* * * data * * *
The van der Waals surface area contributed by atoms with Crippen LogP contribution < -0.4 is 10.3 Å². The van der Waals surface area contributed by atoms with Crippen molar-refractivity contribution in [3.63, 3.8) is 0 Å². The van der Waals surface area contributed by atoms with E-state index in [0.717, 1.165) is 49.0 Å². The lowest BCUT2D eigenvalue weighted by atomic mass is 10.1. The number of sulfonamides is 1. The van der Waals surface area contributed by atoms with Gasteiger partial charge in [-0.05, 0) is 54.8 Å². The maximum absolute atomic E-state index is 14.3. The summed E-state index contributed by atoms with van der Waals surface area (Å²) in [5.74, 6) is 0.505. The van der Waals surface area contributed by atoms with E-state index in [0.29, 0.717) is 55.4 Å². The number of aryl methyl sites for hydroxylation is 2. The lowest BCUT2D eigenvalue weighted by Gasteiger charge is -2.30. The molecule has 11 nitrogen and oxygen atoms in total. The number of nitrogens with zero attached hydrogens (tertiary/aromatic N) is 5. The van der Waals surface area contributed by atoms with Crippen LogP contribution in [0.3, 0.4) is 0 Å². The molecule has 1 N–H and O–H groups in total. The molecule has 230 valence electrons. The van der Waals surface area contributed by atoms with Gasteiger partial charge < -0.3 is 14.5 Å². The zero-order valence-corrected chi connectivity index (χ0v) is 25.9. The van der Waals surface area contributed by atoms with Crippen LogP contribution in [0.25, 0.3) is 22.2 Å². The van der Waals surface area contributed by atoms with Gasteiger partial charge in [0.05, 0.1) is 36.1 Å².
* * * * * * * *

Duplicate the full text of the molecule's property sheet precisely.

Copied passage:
The van der Waals surface area contributed by atoms with Crippen LogP contribution < -0.4 is 10.3 Å². The van der Waals surface area contributed by atoms with Crippen molar-refractivity contribution in [3.63, 3.8) is 0 Å². The van der Waals surface area contributed by atoms with E-state index in [0.717, 1.165) is 49.0 Å². The lowest BCUT2D eigenvalue weighted by atomic mass is 10.1. The number of sulfonamides is 1. The van der Waals surface area contributed by atoms with Gasteiger partial charge in [-0.05, 0) is 54.8 Å². The maximum absolute atomic E-state index is 14.3. The summed E-state index contributed by atoms with van der Waals surface area (Å²) in [5.74, 6) is 0.505. The van der Waals surface area contributed by atoms with E-state index in [0.29, 0.717) is 55.4 Å². The number of aryl methyl sites for hydroxylation is 2. The lowest BCUT2D eigenvalue weighted by Gasteiger charge is -2.30. The molecule has 11 nitrogen and oxygen atoms in total. The number of nitrogens with zero attached hydrogens (tertiary/aromatic N) is 5. The van der Waals surface area contributed by atoms with Crippen LogP contribution in [0.3, 0.4) is 0 Å². The molecule has 1 N–H and O–H groups in total. The molecule has 230 valence electrons. The van der Waals surface area contributed by atoms with Gasteiger partial charge < -0.3 is 14.5 Å². The zero-order valence-corrected chi connectivity index (χ0v) is 25.9. The van der Waals surface area contributed by atoms with Crippen LogP contribution in [0.25, 0.3) is 22.2 Å². The van der Waals surface area contributed by atoms with Gasteiger partial charge in [0.05, 0.1) is 36.1 Å².